• The Law Gazette

Guarded Gifts

India, being a signatory to the United Nations Convention on the Rights of Persons with Disabilities (UNCRPD) enacted The Right to Persons with Disabilities Act, 2016 (RPWD) as a need for a right-based, medico-social law was felt. The rampant diversity in the country showed that lack of access to resources and education, poverty, unemployment, homelessness and abuse are also among the causes of late recovery from mental disorders[i]. While government establishments have reserved seats for the differently-abled, nothing has been done to make them feel included. Innumerable guidelines issued for the protection of people with disabilities (PWDs) have ended up discriminating them. This shocking statistic shows that we need to cease herding cats and resort to meticulous methods like providing incentives to establishments that have reserved seats for PWDs.

RPWD, 2016

Under RPWD, 2016, the terms "disability" and "mental illness" have been defined keeping the social and environmental aspects in mind, for a broader and more-inclusive understanding expression of the word. In lines with the Mental Healthcare Act, 2017, the term "mental retardation" has been replaced by ID to reduce the stigma associated with it. These can be observed as steady steps towards success. The Act has also brought forth the right to legal capacity, the right to own or inherit property, the right to control financial affairs, and the right to have access to financial credit and voting services[ii]. All public places are to be made user-friendly and understandable to them. The law has gone to the extent of granting them the power to make legally-binding decisions with the help of a legal guardian and also the discretion to change their guardians if required. As per the PWD Amendment Rules, 2009, a family member is also eligible to apply for a disability certificate[iii].

The provisions mentioned above portray a dynamic shift from a charity-based to a right-based model of the Act. The duty to take care and cater to the needs of PWDs has been bestowed upon the family. As per the latest law, a person with disability, an NGO or another person on his/her behalf can apply to a medical authority if the need for special support is felt. With respect to reservations, not only has the per cent increased, but with that subject-matter of reservation has been expanded to include agricultural land, housing, property, institutions and schemes[iv]. Some of the other schemes of the Act were to set up special schools to inculcate inclusiveness of PWDs. With all the Sections in place, the differently-abled can beat one's brains out, and this manifests the famous lines from Flowers for Algernon, "I'm like a man born blind who has been given a chance to see light."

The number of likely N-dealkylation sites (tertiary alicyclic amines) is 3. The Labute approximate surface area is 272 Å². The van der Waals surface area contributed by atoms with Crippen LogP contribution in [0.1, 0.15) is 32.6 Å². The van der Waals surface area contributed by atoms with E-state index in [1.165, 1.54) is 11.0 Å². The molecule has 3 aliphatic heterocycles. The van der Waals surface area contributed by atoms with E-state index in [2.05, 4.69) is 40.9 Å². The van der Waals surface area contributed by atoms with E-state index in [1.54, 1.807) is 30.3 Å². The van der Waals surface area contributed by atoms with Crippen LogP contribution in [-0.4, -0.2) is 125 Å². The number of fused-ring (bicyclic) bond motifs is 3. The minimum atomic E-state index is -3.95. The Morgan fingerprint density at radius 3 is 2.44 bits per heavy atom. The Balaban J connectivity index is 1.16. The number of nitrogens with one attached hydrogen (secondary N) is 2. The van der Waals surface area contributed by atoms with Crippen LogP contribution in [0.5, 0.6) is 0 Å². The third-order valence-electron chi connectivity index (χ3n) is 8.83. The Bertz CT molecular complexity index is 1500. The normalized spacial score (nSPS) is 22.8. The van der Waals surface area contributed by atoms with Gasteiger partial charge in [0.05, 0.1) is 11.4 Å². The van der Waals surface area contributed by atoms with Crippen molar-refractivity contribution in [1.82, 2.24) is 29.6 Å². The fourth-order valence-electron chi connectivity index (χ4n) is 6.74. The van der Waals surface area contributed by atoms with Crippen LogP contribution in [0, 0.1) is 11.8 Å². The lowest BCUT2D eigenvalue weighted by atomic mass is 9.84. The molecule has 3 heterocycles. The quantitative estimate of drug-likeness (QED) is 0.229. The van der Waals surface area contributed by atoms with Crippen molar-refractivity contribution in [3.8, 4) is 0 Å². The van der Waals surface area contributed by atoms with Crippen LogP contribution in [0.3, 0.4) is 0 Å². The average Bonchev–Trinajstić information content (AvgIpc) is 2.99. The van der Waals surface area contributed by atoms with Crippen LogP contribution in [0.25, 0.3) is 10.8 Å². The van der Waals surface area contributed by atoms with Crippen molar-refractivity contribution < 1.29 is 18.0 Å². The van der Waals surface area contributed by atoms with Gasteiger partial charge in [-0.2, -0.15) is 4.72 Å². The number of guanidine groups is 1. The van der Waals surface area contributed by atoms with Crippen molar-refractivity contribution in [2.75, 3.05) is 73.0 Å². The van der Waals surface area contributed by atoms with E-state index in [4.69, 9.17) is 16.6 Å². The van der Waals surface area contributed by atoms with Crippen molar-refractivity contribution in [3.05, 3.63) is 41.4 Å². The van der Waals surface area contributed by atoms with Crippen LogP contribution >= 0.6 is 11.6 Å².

The access to essential entities can get denied while their freedom of movement is restricted, especially when PWDs are depended on others. At such difficult times of COVID-19, when the whole country has gone into a strict, long lockdown, the current situation can work against PWDs. Moreover, an unfathomable portion of the population still discriminate them, and this, in turn, aggravates their mental health. If the society they live in subjects them to prejudice, it is going to worsen their plight. WHO has come up with guidelines to break barriers for PWDs, so that they have access to essential goods and services, testing and medication. An inspiring instance can be drawn from Canada, where prior testing guidelines for PWDs and the need to address their difficulties during such unprecedented times have been discussed. This is something out of the blue, and the step stands out to show that States should prioritise the health and well-being of PWDs like Canada did.


The objectives of the legislation are crystal clear, but the implementation of RPWD, 2016 can seem far-fetched. Only with the proactive participation of the State can the provisions be put to place. Although the discretion to make a legally-binding decision stays with the PWD, the extent to which this can be manifested needs to be laid down. When does the power shift from the person with a disability to their legal guardian? This question needs to have a clearer picture with definite answers. Additionally, the assessment and giving out of disability certificate seems to have become tedious with the RPWD, 2016 as it hasn't been decentralised.